Azita | Theater Critic's Choice | Chicago Reader

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Last year Azita Youseffi surprised me by saying she'd always thought of her music as something people could sing along with. True, there was a singsongy quality threading through the agitated screech of her first group, the Scissor Girls, and a semioperatic grandeur to her second band, the abrasive, shape-shifting Bride of No No. But it wasn't until her piano-driven 2003 solo album, Enantiodromia, that Youseffi began sculpting melodies that could take root in your brain. There are songs on her new album, Life on the Fly (Drag City), that haven't left my head for days. Her crack band--bassist Matt Lux and drummer John McEntire, with guest guitarist Jeff Parker and cornetist Rob Mazurek--digs deep into the harmonic possibilities of her bewitching chord patterns, and Youseffi herself delivers some terrific, succinct improvisations on both acoustic and electric piano. By turns her jazzy, mouthy phrasing evokes Laura Nyro and Steely Dan's Donald Fagen--not that her full-throated voice could ever be mistaken for anyone else's. She's a cryptic lyricist, but most of the songs concern compromise and disappointment, whether romantic or existential. For this performance she appears with her touring band--bassist Nick Macri, drummer Ryan Rapsys, and Changes guitarist David Rothblatt. The Race (see the Meter) and Catfish Haven open. $8 in advance, $10 at the door. Saturday, June 26, 10 PM, Empty Bottle, 1035 N. Western; 773-276-3600 or 800-594-8499.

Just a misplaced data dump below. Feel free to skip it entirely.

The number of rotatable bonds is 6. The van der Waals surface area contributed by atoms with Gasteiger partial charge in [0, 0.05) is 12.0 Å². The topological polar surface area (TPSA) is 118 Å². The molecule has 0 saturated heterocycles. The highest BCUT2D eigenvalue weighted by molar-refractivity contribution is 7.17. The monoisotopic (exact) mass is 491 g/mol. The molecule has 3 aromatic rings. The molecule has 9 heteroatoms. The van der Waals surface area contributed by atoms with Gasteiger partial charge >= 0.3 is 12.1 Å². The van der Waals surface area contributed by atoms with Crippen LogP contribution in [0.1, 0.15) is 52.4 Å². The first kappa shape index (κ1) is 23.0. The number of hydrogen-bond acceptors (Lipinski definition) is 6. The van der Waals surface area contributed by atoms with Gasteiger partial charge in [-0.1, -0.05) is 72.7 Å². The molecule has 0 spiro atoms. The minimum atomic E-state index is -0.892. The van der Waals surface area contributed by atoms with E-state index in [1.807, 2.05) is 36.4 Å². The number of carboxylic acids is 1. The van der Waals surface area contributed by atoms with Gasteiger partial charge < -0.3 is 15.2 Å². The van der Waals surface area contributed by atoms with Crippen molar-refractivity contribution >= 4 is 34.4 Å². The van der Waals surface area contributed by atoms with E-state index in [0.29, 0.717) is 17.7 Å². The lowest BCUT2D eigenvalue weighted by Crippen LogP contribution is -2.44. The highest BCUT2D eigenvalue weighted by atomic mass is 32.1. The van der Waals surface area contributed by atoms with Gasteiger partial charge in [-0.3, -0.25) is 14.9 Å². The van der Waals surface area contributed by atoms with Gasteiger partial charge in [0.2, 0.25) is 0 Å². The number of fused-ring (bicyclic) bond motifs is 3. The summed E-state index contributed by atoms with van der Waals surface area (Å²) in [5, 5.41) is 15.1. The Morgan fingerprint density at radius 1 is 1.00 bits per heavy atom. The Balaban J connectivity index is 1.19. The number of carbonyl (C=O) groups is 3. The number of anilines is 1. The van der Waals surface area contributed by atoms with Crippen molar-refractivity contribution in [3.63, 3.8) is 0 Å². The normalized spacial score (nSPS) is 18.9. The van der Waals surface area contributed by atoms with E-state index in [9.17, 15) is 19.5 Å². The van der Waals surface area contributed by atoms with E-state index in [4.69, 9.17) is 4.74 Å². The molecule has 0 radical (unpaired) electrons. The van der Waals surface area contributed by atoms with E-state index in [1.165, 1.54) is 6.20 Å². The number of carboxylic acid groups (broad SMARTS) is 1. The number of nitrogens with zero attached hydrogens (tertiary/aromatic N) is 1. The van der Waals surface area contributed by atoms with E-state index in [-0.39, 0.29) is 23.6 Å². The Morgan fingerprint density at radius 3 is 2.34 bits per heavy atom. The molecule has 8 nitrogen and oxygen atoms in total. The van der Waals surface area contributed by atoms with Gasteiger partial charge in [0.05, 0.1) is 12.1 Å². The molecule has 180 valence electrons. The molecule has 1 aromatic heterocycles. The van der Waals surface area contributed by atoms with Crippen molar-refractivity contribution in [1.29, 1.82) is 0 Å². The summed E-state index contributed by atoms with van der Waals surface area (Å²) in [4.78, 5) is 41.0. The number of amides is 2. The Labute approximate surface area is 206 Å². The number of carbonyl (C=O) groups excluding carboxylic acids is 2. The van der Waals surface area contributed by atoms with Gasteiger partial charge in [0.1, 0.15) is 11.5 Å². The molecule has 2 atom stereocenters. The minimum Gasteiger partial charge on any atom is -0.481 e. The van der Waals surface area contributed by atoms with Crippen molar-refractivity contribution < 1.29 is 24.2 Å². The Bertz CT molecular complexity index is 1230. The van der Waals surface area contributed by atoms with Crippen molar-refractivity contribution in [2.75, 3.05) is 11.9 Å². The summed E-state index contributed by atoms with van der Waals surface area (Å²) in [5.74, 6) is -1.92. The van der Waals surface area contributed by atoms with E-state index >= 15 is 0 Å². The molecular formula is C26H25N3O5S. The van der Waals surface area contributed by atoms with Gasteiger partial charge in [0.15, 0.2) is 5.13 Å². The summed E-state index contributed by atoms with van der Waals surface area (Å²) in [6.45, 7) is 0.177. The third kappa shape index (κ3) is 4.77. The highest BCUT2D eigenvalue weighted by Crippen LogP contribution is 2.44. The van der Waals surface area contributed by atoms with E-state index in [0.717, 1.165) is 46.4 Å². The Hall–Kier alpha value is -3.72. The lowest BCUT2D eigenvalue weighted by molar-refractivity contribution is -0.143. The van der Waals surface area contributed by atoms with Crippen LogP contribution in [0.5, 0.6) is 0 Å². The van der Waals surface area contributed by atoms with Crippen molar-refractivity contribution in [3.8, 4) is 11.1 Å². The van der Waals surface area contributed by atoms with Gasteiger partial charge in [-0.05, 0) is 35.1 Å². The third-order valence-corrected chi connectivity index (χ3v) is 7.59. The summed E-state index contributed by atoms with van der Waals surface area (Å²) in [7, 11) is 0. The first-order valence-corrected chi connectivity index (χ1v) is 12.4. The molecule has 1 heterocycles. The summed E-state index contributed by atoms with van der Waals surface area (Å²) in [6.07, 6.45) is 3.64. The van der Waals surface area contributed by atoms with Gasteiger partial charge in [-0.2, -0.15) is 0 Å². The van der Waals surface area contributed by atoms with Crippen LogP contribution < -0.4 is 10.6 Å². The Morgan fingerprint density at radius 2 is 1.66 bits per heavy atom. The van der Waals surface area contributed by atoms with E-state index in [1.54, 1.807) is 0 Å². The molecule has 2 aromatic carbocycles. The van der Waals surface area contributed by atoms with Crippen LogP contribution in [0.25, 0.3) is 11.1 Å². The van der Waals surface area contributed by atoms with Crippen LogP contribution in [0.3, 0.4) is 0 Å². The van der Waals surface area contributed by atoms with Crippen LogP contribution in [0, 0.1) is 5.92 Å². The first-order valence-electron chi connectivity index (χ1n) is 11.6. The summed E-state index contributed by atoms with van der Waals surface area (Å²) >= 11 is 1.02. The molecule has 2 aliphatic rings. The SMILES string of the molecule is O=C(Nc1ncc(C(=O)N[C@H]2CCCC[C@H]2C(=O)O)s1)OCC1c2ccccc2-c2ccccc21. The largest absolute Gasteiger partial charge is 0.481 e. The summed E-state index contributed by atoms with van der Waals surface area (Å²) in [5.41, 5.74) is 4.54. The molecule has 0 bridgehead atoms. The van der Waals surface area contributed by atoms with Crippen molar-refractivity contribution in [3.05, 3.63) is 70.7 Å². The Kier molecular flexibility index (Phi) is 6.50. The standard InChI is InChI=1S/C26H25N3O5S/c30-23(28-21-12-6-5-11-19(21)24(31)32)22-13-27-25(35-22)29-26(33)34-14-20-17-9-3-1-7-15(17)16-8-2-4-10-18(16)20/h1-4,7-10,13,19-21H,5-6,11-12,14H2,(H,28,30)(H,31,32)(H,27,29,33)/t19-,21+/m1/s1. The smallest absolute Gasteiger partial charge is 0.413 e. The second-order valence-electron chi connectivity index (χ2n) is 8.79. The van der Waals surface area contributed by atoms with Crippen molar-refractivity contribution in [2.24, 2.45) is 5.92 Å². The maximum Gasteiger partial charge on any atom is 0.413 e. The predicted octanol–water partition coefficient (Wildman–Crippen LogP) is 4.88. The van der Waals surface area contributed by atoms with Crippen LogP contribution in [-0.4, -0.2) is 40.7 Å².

Art accompanying story in printed newspaper (not available in this archive): photo/Suzy Poling.

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